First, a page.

Our freistilbox hosting platform is built from the ground up with high availability in mind. In order to minimize the impact of failures, every backend service (i.e. each MySQL database, each Apache Solr core etc.) is running on at least two servers. And if you run your website on more than a single freistilbox, you’re in good shape on the web application level, too.
Redundancy alone doesn’t guarantee maximum uptime, though. Recently, we had to deal with various kinds of network problems ranging from minor packet loss to a full loss of external connectivity. While we can’t prevent datacenter staff from mistakenly shutting down our IP addresses on the routing level, we realized that we needed to make our infrastructure more resilient against other, more common, network issues.
We found that even smaller network congestions, oftentimes caused by high traffic from or to a neighboring server of another datacenter customer, could seriously impact requests from our web boxes to backend services. The reason for this is that, on a box doing hundreds or even thousands of database requests per second, increases of only a few milliseconds in network latency add up quickly. This can very well impact operation to the extent that the box becomes incapable of serving new incoming requests because it runs full with web server processes waiting for their data.
This problem would be even more severe if, instead of leasing
servers, we were using cloud-based infrastructure where we can’t even influence
with whom we’re sharing a VM host. The Drupal experts at 2bits even make this
to VPS users:>When you encounter variable performance or poor performance,
before wasting time on troubleshooting that may not lead anywhere, it is
worthwhile to contact your host, and ask for your VPS to be moved to a different
physical server. Doing so most likely will solve the issue, since you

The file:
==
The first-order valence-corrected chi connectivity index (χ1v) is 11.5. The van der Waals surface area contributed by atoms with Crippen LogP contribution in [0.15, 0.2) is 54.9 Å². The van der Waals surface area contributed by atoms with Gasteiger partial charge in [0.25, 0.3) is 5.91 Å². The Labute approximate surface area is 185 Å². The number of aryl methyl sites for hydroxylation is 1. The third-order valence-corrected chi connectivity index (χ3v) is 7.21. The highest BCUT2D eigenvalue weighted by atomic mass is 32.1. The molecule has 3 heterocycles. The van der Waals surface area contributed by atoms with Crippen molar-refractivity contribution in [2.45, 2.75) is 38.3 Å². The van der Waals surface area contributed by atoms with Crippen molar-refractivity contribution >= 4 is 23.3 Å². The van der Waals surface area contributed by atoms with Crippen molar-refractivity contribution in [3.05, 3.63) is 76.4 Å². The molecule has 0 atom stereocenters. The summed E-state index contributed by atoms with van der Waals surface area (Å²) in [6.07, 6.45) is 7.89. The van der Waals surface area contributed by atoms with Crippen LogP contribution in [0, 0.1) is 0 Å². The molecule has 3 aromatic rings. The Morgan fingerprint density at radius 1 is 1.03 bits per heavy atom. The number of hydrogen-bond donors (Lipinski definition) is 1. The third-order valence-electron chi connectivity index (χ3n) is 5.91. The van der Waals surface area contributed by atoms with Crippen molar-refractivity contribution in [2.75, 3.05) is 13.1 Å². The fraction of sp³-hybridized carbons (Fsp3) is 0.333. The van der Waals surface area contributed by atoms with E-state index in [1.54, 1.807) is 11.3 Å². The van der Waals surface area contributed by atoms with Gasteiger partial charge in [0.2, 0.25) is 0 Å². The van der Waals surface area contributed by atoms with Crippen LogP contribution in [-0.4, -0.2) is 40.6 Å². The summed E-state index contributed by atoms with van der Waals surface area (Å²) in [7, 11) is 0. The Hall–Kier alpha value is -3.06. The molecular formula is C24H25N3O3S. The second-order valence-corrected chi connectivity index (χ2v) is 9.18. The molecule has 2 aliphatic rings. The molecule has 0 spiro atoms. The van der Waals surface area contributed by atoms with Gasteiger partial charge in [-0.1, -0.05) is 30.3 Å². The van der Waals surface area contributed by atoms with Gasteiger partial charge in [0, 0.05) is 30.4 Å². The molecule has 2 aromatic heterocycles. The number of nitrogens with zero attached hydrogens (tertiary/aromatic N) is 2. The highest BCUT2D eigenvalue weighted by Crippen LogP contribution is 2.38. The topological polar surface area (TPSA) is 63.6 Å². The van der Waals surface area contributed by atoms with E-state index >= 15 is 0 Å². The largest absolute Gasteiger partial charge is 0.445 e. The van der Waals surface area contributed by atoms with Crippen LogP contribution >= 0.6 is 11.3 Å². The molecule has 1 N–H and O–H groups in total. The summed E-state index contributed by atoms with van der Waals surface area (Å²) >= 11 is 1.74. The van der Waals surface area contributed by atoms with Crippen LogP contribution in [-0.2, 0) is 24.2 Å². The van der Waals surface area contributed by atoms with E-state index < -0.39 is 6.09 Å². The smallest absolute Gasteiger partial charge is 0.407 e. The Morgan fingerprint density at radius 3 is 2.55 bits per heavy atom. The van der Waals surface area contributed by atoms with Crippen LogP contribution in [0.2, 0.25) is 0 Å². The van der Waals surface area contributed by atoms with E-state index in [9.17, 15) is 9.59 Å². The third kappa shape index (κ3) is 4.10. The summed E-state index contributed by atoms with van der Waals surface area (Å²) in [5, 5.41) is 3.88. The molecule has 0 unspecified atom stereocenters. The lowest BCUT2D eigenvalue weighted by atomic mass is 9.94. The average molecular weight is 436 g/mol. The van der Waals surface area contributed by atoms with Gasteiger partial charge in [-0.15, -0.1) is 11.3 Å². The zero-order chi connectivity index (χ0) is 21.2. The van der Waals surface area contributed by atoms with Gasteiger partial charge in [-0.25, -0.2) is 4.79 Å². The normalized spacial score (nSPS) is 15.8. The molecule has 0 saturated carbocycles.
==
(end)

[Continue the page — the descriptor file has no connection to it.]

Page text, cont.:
effectively have a different set of housemates.
With IaaS vendors like Amazon, that would mean replacing your server instances with others on a trial-and-error basis. What a pain.
To minimize the impact of network performance degradation on our hosting infrastructure, we’ve started three improvement projects:
- Optimize request distribution at the loadbalancer level.
- Build our own CDN.
- Move our servers into dedicated racks.
We did already finish project 1. A loadbalancer needs to distribute HTTP requests to those backend boxes that have the necessary resources and are responsive. Boxes that are maxed out or do not respond for other reasons become ineligible. We recently optimized the health checks that our loadbalancers use to determine what boxes are ready to receive requests. Now, a box only gets passed HTTP requests if it proved itself to be stable by successfully responding to a continuous series of health checks.
One cause of boxes to become unresponsive is that their backend requests
get stuck on the network. And since we don’t control the network layer, we instead chose to minimize our dependency on it. That’s why, in project 2, we’re building our own Content Delivery Network. We’re going to cover this topic in another blog post, so stay tuned!
Where we still need to rely on the communication with backend services (for example, with database clusters), we need to make this communication more robust. That’s the goal of project 3. We are going to move our servers into our own racks where they share a direct network connection only with each other, not with other datacenter customers. This dedicated network connection makes data transfers between our servers faster, more reliable and more secure.
These are only the most prominent ones of all changes that we’re doing day in, day out to improve the performance and availability of our freistilbox hosting platform. And although the quality of our services is growing steadily, our prices don’t. So, if you know someone who’s looking for a hosting service that reduces their IT headaches without breaking the bank, please tell them about us!
And if you’d like to help us improve our next-generation managed hosting, join the team!